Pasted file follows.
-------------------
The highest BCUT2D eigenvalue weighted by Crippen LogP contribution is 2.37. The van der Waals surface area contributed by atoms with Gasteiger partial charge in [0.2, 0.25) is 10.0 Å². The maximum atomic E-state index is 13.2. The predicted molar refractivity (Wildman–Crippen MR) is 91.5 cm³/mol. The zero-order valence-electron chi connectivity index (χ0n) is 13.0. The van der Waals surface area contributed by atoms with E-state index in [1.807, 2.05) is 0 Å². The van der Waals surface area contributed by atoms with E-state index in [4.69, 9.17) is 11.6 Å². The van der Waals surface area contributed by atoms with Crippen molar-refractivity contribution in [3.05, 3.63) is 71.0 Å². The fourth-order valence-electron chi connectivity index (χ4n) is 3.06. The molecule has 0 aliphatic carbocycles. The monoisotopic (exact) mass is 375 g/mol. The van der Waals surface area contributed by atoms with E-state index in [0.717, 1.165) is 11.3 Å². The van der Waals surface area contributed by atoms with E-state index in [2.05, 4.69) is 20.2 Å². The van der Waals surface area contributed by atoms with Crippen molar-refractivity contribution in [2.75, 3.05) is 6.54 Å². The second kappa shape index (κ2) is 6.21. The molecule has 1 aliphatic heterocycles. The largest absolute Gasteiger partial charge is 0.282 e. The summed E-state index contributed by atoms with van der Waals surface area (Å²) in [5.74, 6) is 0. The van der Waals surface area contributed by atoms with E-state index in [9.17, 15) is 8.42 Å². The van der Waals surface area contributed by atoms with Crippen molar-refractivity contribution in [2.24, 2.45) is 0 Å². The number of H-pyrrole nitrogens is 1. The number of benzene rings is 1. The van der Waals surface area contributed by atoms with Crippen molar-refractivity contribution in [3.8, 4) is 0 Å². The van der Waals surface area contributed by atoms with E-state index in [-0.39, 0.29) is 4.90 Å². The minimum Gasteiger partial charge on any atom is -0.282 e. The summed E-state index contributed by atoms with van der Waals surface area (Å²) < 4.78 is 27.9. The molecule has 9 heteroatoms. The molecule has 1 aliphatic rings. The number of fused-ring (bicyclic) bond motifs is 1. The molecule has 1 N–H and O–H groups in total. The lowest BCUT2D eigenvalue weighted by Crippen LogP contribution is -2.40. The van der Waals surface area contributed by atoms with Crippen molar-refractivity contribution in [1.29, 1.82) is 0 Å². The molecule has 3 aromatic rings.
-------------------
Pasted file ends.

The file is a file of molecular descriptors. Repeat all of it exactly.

The highest BCUT2D eigenvalue weighted by Crippen LogP contribution is 2.37. The van der Waals surface area contributed by atoms with Gasteiger partial charge in [0.2, 0.25) is 10.0 Å². The maximum atomic E-state index is 13.2. The predicted molar refractivity (Wildman–Crippen MR) is 91.5 cm³/mol. The zero-order valence-electron chi connectivity index (χ0n) is 13.0. The van der Waals surface area contributed by atoms with E-state index in [1.807, 2.05) is 0 Å². The van der Waals surface area contributed by atoms with E-state index in [4.69, 9.17) is 11.6 Å². The van der Waals surface area contributed by atoms with Crippen molar-refractivity contribution in [3.05, 3.63) is 71.0 Å². The fourth-order valence-electron chi connectivity index (χ4n) is 3.06. The molecule has 0 aliphatic carbocycles. The monoisotopic (exact) mass is 375 g/mol. The van der Waals surface area contributed by atoms with E-state index in [0.717, 1.165) is 11.3 Å². The van der Waals surface area contributed by atoms with E-state index in [2.05, 4.69) is 20.2 Å². The van der Waals surface area contributed by atoms with Crippen molar-refractivity contribution in [2.75, 3.05) is 6.54 Å². The second kappa shape index (κ2) is 6.21. The molecule has 1 aliphatic heterocycles. The largest absolute Gasteiger partial charge is 0.282 e. The summed E-state index contributed by atoms with van der Waals surface area (Å²) in [5.74, 6) is 0. The van der Waals surface area contributed by atoms with E-state index in [9.17, 15) is 8.42 Å². The van der Waals surface area contributed by atoms with Crippen molar-refractivity contribution in [2.24, 2.45) is 0 Å². The number of H-pyrrole nitrogens is 1. The number of benzene rings is 1. The van der Waals surface area contributed by atoms with Crippen molar-refractivity contribution in [3.8, 4) is 0 Å². The van der Waals surface area contributed by atoms with E-state index in [-0.39, 0.29) is 4.90 Å². The minimum Gasteiger partial charge on any atom is -0.282 e. The summed E-state index contributed by atoms with van der Waals surface area (Å²) < 4.78 is 27.9. The molecule has 9 heteroatoms. The molecule has 1 aliphatic rings. The number of fused-ring (bicyclic) bond motifs is 1. The molecule has 1 N–H and O–H groups in total. The lowest BCUT2D eigenvalue weighted by Crippen LogP contribution is -2.40. The van der Waals surface area contributed by atoms with Crippen molar-refractivity contribution in [1.29, 1.82) is 0 Å². The molecule has 3 aromatic rings.